Tens of thousands of children have fled poverty and violence in their Central American homelands and are now caught in a political dispute among the United States populace. They are victims and pawns of systems they are powerless against. Israel continues to bombard Gaza. New sanctions are threatened against an increasingly belligerent Russian government. Iraq is in chaos. Hundreds are stricken with Ebola in Western Africa. And let us not forget Syria which, amidst all of this other news, is still filled with death.
If you are the type of person who takes time to read the type of articles that are on this type of website then you have experienced the paralysis of despair. It probably happened while you were scanning the news one night and you found yourself frozen with fear. Headline after headline assaulted your senses and touched your heart, to the point where you realized you had to stop reading the news – or you would lose hope. Or worse, you found yourself unable to disengage and you devoured dozens of articles with morbid obsession, seeking some understanding, some spark of hope, some hidden key that would be the solution to stop the world from destroying itself before your eyes.
You’ve been there.
But because you are that type of person, you also have had moments where you wept for the hope of peace, the mere mention of the possibility of a whisper of the justice of the Great City, sparkling like a jewel and the nations processing with their gifts into its light which dances in sparkles on the River of Life where the countless victims of history rest on the river’s bank while their tears are wiped eternally away with the leaves of the Tree of Life.
You’ve seen that place.
We should not be surprised at those moments of despair. Too often we naively believe that with 3 easy steps and just the right resources we could make it all disappear. It doesn’t. It won’t.
But neither should we be surprised at those moments when we dream of deep justice, when we weep at the thought of no more weeping. Those visions correspond with a world which is “charged with the grandeur of God.” We should expect to be filled with the hope to endure if indeed we live in a world over which the “Holy Spirit broods with warm breast and with, ah, bright wings.”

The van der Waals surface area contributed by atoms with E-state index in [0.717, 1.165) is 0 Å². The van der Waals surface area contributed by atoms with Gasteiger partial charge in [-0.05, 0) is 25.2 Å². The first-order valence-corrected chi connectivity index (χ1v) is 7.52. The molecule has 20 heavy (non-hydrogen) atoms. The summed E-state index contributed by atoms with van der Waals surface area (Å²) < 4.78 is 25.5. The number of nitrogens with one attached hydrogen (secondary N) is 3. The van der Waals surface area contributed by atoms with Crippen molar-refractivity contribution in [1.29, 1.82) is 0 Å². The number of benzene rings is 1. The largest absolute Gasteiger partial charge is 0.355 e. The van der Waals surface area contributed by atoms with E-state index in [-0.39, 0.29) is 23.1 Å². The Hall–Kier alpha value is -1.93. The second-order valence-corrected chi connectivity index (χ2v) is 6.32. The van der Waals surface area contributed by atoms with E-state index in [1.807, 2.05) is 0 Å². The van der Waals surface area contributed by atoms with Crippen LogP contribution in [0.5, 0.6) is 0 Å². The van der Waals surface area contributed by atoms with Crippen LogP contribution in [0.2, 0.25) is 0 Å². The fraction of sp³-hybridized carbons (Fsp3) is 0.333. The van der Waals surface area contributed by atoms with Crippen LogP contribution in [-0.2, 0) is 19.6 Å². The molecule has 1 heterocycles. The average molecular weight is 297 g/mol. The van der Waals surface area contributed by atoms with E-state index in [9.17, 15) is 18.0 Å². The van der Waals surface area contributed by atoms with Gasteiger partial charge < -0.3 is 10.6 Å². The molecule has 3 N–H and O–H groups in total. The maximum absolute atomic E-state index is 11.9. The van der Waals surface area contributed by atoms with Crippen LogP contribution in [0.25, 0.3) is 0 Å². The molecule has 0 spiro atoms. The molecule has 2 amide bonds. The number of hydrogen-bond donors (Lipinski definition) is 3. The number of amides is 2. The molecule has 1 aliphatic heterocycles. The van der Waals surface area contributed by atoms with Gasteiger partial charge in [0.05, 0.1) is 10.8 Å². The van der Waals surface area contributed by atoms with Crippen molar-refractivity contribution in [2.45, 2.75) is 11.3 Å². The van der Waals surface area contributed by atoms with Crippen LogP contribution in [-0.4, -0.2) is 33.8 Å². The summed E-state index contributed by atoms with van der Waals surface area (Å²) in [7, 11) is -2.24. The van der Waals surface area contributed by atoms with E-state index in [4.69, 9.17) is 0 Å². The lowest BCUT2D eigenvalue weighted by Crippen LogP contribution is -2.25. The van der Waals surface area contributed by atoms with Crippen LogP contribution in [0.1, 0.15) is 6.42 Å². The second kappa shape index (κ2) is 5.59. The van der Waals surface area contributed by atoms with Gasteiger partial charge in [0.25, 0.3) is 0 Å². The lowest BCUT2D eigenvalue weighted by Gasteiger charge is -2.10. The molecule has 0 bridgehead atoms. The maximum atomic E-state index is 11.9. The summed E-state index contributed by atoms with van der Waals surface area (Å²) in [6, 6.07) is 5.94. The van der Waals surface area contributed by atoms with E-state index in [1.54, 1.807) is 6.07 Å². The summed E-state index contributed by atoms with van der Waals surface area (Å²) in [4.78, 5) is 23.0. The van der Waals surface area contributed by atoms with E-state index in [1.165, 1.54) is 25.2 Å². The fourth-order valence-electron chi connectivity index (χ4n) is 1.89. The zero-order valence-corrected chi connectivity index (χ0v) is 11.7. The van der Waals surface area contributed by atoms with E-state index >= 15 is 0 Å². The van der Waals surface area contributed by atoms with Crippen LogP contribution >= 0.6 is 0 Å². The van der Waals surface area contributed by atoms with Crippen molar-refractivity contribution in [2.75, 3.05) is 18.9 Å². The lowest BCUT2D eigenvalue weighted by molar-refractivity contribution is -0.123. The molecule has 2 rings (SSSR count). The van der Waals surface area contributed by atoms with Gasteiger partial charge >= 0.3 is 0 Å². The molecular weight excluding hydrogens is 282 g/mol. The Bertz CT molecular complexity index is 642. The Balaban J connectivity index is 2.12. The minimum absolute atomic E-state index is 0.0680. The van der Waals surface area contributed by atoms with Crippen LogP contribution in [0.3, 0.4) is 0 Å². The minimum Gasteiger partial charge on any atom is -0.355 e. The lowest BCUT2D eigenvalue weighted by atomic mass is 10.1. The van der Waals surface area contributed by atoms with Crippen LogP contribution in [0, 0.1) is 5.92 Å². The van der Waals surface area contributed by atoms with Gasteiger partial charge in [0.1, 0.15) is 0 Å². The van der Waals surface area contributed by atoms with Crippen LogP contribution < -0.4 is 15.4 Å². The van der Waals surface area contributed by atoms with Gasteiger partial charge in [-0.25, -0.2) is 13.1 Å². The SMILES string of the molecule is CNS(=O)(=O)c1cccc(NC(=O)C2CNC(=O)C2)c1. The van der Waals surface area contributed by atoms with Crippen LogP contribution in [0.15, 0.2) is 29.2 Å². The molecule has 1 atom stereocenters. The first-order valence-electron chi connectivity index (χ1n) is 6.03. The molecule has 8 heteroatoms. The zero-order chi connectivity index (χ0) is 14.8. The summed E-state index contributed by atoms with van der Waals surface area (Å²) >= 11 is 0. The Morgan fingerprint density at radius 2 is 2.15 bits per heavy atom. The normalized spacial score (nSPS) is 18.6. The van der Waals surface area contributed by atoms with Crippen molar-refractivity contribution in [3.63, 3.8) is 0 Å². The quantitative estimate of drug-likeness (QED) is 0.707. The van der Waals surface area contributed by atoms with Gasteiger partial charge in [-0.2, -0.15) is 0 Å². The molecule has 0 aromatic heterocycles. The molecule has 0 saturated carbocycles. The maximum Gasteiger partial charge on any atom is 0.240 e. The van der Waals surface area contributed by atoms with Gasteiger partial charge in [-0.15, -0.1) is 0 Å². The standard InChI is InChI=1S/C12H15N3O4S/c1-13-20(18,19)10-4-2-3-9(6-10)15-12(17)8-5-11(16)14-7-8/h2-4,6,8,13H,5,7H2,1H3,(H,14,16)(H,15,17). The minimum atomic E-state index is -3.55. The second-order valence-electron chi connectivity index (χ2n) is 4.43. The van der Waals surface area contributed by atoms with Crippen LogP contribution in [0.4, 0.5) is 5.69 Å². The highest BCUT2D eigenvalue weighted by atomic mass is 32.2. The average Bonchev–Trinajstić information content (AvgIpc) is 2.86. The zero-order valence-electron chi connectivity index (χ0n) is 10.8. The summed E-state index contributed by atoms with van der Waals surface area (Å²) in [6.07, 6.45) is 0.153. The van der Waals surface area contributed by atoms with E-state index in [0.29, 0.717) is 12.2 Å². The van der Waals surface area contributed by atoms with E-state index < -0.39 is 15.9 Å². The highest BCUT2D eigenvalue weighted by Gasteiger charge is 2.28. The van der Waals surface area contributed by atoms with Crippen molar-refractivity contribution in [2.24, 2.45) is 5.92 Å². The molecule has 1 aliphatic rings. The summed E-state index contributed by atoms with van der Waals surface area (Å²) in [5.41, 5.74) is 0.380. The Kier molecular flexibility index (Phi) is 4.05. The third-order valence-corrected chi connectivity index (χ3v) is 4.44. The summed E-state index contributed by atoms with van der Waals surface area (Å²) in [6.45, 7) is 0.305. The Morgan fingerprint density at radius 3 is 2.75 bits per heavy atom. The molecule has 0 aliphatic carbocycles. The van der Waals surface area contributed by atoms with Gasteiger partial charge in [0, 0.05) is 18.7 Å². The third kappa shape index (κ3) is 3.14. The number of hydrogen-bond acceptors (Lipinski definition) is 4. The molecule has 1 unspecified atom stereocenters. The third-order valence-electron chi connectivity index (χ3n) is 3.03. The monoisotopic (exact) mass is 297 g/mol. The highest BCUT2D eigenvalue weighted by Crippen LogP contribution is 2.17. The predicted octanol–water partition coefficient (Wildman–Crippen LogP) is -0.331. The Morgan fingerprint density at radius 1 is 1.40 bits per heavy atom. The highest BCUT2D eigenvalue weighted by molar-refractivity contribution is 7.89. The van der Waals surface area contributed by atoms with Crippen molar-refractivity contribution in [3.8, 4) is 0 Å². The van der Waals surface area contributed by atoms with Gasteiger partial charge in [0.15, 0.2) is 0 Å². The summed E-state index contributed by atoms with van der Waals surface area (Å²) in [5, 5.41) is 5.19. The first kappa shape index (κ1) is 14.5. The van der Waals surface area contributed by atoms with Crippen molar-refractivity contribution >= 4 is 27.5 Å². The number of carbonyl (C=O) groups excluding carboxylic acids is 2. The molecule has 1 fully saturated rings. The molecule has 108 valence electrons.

These quotes are from a poem by Gerard Manley Hopkins which gives me great comfort.
The world is charged with the grandeur of God.
It will flame out, like shining from shook foil;
It gathers to a greatness, like the ooze of oil
Crushed. Why do men then now not reck his rod?
Generations have trod, have trod, have trod;
And all is seared with trade; bleared, smeared with toil;
And wears man's smudge and shares man's smell: the soil
Is bare now, nor can foot feel, being shod.
And for all this, nature is never spent;
There lives the dearest freshness deep down things;
And though the last lights off the black West went
Oh, morning, at the brown brink eastward, springs —
Because the Holy Ghost over the bent
World broods with warm breast and with ah! bright wings.
Over 100 years ago Hopkins, like us, saw an earth that seemed beyond repair. He lamented the destruction of nature. But with the gorgeous turn of phrase that only a great poet can achieve he writes “And for all this, nature is never spent.” He hopes. He hopes that the God who has sustained the world this far is still caring for it in providence despite so much evidence to the contrary. It was a hope that could only be inspired by faith.
John Calvin said that faith is “a firm and certain knowledge of God's benevolence toward us.” I think this definition is essential if we are to sustain our work of justice, or sustain even hope itself. It is important to notice what this definition of faith does not say. Faith is not our tireless efforts of justice. It is not the success of our endeavors. It is not witnessing the end of all tragedy in our lifetime. It is a deep confidence that God loves us. That’s it. If we begin to measure ourselves and our world only by what we can see, by what the headlines tell us, then we will despair.
But, ours is a faith that still looks beyond what we can see. We are the people who see that “there lives the dearest freshness deep down things.” Because, every now and then, we believe.
-Dan Carter is a husband, father, neighbor, reader, runner, and Senior Pastor of Calvary on 8th St. located in Holland, MI. www.calvaryreformedholland.org